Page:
There will be religious readers who, mistakenly, find the religious references in this new text inspiring.
I too find them inspiring, as I tried to show in the previous post. I hope that response is not mistaken.
What saves this and many other of Peter's texts for me is that he's aesthetically religious, not spiritually religious. He finds his meaning in consciously constructed forms. Thus the importance of the priest's claim just cited by Michael that he too is an actor.
I've tried to think this through in an essay that begins as follows:
Recreating The Self: Stations of the Cross in Peter Handke’s The Left-Handed Woman
Surrounded by a high, crumbling, brick-and-wood wall, the graveyard is on the west side of the former monastery. With little trouble we locate Maria Handke's welltended grave, damp today from the rain. Over the church's massive front door hangs a statue of Mary, her foot balanced delicately on the neck of a fine green dragon. We swing open the worm-eaten door and enter a working church housed in a partial ruin. Oak pews shine darkly with woodwax and use. Altar rugs cover platforms of unpainted pine. The scent of mildew. Pyramidal piles of fine plaster dust gather at the base of disintegrating walls.
Inside the entrance, German and Slovenian signs give directions to the confessional. German-language pamphlets are stacked on a table to the left and a table to the right displays similar pamphlets in Slovenian. Naive paintings of the fourteen stations of the cross have Slovenian captions: "1. Statio Jesus je k'smerti obsojen."
Fat little red prayer books (Gotteslob). Red, gold, and purple bookmarks dangle from each volume. Leafing through one I find the stations of the cross. The book declares itself "Eigentum der Kirche" (Property of the Church). I decide that is a misnomer and slip the book into my pocket (actually, Zarko's pocket; he has loaned me a good wool jacket for the trip). We leave the church and step out again into the dripping rain.
Abbott and Radakovic, Ponavljanje (Belgrade, 1994)
The mystical is the mind's beginning and at the same time hinders its further development. Peter Handke (Geschichte des Bleistifts)
Everyone experiences the biblical stories, but without the events; everyone travels at some time to Emmaus, but nothing approaches one except -- powerful emptiness Peter Handke (Phantisien der Wiederholung)
I seek order in the right form. As opposed, perhaps, to a religious or faithful person I must find a new form in each of my works.
Peter Handke (Interview with Löffler)
While the protagonist of Peter Handke's The Left-Handed Woman rests with her son during a hike up a low mountain near their home, she tells him that years ago she saw some paintings by an American: "’There were fourteen of them. They were supposed to be the Stations of the Cross -- you know, Jesus sweating blood on the Mount of Olives, being scourged, and so on. But these paintings were only black-and-white shapes -- a white background and criss-crossing black stripes. The next-to last station -- where Jesus is taken down from the cross -- was almost all black, and the last one, where Jesus is laid in the tomb, was all white. And now the strange part of it: I passed slowly in front of the pictures, and when I stopped to look at the last one, the one that was all white, I suddenly saw a wavering afterimage of the almost black one’" (138). Although the woman's description of the paintings is inexact in several respects (most notably in that all of the stripes or "zips" are vertical in the actual series), she clearly means Barnett Newman's "Stations of the Cross: Lema Sabachthani," now in the National Gallery in Washington, D.C. (In April of 1966, while Handke was in Princeton, New Jersey for the meeting of the Gruppe 47, Newman's series of fourteen paintings was being exhibited at the Solomon R. Guggenheim Museum in New York City.) The afterimage the woman experiences while viewing the last two paintings in this series is given an immediate counterpart in Handke's story when, after having taken a photo of his mother on the mountain with treetops and the sky behind her, the boy sits in the bathtub with her and says: "'I still see the trees on the mountain'" (139).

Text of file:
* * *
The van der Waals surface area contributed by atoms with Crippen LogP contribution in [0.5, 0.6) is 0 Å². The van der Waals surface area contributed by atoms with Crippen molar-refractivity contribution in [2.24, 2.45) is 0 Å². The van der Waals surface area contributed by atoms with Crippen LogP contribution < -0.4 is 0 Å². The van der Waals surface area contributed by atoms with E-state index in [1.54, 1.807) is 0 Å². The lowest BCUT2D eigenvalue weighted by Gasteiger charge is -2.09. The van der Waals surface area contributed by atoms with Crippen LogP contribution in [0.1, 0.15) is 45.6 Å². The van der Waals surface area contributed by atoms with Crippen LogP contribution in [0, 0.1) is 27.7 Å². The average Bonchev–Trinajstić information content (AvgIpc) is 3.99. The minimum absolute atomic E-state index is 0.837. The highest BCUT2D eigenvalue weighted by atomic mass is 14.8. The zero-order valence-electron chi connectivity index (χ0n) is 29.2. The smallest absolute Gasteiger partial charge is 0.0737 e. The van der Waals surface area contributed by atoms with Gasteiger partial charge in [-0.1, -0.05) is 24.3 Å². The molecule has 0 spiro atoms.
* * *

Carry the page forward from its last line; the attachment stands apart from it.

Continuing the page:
These parallel, contiguous descriptions of image and afterimage link events of the story with the stations of the cross. In this context, the story of Marianne's decision to leave her husband Bruno and of her subsequent attempts to construct a new self takes on the shape and color of the Christian Via Dolorosa. Various narrative structures support this identification, as do several specific references linking Marianne and Jesus Christ.
Most strikingly, a fourteen-part structure underlies the entire story. . . . references to day's end and beginning divide the narrative into fourteen distinct days (other, intermediate days pass with no mention).
Repeating this structure, the narrator's "translation" of "The Lefthanded Woman" . . . which appears in the narrative immediately preceding the hike up the mountain and which reads like an oblique description of Marianne's life, has fourteen clearly distinguishable parts, several of which correspond to events in the story.
............ the rest of the essay here: